Over the course of the past several weeks, I've noticed a lot of anti-nuclear activity coming out of South Africa. Now, by way of the blog Commentary, I see that it's bled through to the national television network there. Fortunately, not everyone is buying what they're selling:
More importantly though, one thing the anti-nuclear lobby in SA can never really explain is what we should be using instead of nuclear power. Because after all, this is all about choices: We still have a serious need to generate huge amounts of electricity, the only question is how we’re going to provide it. The standard alternative provided by environmental groups (and Carte Blanche) is to use wind or solar power instead, but this is like claiming you could use bamboo to build skyscrapers. Wind energy and solar power, while they have their place, are far too inefficient and unreliable to provide the continuous and reliable base-load power we need, and at best can only supplement traditional power generation options. It’s certainly not even feasible, economically or otherwise, to think about using solar or wind power to generate the electricity for even a smallish S.African city.For more on South Africa from our archives, click here.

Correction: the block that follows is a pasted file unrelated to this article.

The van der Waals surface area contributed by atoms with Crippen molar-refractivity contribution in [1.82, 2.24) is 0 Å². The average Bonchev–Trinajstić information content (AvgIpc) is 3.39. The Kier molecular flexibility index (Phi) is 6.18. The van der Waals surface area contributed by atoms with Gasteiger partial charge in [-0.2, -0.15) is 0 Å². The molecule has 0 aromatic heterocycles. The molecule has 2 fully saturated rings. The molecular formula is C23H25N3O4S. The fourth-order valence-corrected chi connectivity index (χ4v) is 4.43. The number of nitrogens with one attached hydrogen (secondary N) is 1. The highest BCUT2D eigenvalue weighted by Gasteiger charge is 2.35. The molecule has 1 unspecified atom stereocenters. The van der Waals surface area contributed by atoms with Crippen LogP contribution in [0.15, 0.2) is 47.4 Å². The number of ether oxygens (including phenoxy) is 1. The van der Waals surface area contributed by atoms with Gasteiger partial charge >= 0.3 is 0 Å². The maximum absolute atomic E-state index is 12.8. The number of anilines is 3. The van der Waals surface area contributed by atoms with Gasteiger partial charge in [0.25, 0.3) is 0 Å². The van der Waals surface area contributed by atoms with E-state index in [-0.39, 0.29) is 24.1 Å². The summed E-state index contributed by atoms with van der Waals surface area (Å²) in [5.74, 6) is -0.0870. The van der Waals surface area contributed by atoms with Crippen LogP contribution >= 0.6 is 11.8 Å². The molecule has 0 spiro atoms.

That leaves only two real options: Nuclear power or, alternatively, that big old dirty but reliable elephant in the room, coal. Nothing else provides the type of energy we require. So if we are to abandon nuclear power, as Earthlife Africa and others demand, the only true option available to SA is to build more coal power stations, regardless of their CO2 emissions. Is that really what these environmentalists want? I suspect most haven’t thought it through, since they choose to believe instead that nuclear power is a conspiracy by people who, I dunno, enjoy radiation or something and choose to ignore solar and wind power because they’re evil.
Fact is, faced with the combination of a severe power crunch and the looming shadow of global warming, nuclear power is the only power generation option that makes any sense and is available now. It provides safe, reliable and efficient power while emitting zero CO2. Frankly, I think it’s brilliant.